Army

September 6, 2013

Metal detecting may lead to penalties, injuries

Marty Tagg
Fort Huachuca Cultural Resources Manager

Although metal detecting or treasure hunting is a fun hobby, and hunting for lost items in public use areas is considered relatively harmless, metal detector use on Fort Huachuca is strictly prohibited.

Over the past summer, Environmental and Natural Resource Division, or ENRD, personnel have encountered people using metal detectors at picnic areas and found evidence of metal detecting on historical archaeological sites.

Using metal detectors on archaeological sites and excavating and removing artifacts or natural resources impacts the integrity of the site and the legacy of Fort Huachuca. Therefore, the use of metal detectors for recreational purposes, including treasure trove searches, may lead to penalties.

The fort has more than 450 known archaeological sites, many of which are historical period ranching and military sites. These sites have yielded metal artifacts including military buttons and insignia, cartridges, coins and other interesting items. Therefore, there is a high probability of finding archaeological sites and artifacts when metal detecting on the installation. These resources are protected by Army and federal law.

Army regulations support the prohibition on metal detecting.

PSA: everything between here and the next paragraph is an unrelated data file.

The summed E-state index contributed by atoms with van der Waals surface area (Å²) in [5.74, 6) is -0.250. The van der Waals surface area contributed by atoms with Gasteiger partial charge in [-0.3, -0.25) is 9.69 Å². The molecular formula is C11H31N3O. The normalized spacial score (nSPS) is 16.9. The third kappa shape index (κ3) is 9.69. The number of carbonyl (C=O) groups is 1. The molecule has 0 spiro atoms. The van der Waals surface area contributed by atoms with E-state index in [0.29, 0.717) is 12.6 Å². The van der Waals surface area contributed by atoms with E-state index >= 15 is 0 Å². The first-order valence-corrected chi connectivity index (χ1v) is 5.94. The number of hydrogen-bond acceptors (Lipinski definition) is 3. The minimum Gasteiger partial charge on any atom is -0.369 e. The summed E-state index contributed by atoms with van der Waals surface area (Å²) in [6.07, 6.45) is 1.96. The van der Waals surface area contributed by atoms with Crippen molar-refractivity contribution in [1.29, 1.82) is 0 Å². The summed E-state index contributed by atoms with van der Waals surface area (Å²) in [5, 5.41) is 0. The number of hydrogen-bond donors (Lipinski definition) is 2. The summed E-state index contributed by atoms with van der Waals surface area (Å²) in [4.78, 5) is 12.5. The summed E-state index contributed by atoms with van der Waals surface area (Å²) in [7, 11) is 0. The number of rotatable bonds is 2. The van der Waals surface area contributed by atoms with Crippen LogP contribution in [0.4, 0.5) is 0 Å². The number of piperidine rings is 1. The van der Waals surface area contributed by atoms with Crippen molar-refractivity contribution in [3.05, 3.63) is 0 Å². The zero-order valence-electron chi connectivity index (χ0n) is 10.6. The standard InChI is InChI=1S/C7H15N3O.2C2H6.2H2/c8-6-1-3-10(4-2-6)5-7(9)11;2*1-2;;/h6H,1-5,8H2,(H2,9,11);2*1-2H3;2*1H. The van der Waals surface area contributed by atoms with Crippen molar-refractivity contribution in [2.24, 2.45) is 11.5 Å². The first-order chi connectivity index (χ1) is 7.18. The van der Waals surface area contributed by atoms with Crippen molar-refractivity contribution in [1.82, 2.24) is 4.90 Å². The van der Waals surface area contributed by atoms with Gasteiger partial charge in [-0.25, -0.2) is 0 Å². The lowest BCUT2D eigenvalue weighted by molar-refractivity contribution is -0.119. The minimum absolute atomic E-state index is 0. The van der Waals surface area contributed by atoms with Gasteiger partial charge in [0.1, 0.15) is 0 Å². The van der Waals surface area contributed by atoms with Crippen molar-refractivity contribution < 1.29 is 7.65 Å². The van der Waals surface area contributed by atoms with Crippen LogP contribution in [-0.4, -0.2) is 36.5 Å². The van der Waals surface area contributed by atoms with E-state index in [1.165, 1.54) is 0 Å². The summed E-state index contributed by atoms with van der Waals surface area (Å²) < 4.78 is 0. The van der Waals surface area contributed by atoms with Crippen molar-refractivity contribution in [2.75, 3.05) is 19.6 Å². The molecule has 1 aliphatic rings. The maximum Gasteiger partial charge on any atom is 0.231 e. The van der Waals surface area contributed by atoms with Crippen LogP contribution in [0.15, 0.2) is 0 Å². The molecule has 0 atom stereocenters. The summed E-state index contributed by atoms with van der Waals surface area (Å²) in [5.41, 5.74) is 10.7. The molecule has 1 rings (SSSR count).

AR 200-4 “Cultural Resources” (section 2-6c), which references compliance with both the Antiquities Act of 1906 and the Archaeological Resource Protection Act, or ARPA, states “The use of metal detectors to locate archaeological resources is prohibited on Army installations except when used by Army personnel, contractors or permittees in association with official cultural resource management activities or pursuant to a permit issued under ARPA.”

AR 405-80 “Real Estate” (paragraph 4-15f) states “Metal detectors may not be used by individuals on a military installation unless the individual is in search of a lost personal item or unless a license or contract as discussed above has been granted.”

Fort Huachuca Regulation 385-8 “Range and Training Area Operations” (paragraph 1-7b) expands this prohibition beyond metal detectors and states, “Collecting prehistoric or historic artifacts, fossils or old objects, or digging or destroying archeological or paleontological sites, is prohibited within the confines of Fort Huachuca. As part of the installation’s Cultural Resources Management Program, archeological projects may be conducted by assigned Army staff or professionals with proper authorization.”

Those using a metal detector on post can be given a warning and told they may be permanently barred from Fort Huachuca if they are caught again. Those found disturbing an archaeological site can be charged with theft of government property, a Class A misdemeanor. If the damage is extensive enough, first-time convictions under ARPA can result in fines up to $125,000 and two years in prison. ENRD personnel are currently drafting a Fort Huachuca regulation on metal detecting. Once it is finalized, Soldiers using metal detectors and disturbing historic sites will be subject to Article 92, disobeying a lawful order.

Metal detecting can also be dangerous. The potential for unexploded ordnance, or UXO, exists throughout Fort Huachuca, even where there are not current training areas. Range Control personnel regularly find artillery and mortar shells, hand grenades, land mines and small arms ammunition left from over 100 years of military training. Some of this ordnance is live and very dangerous if handled.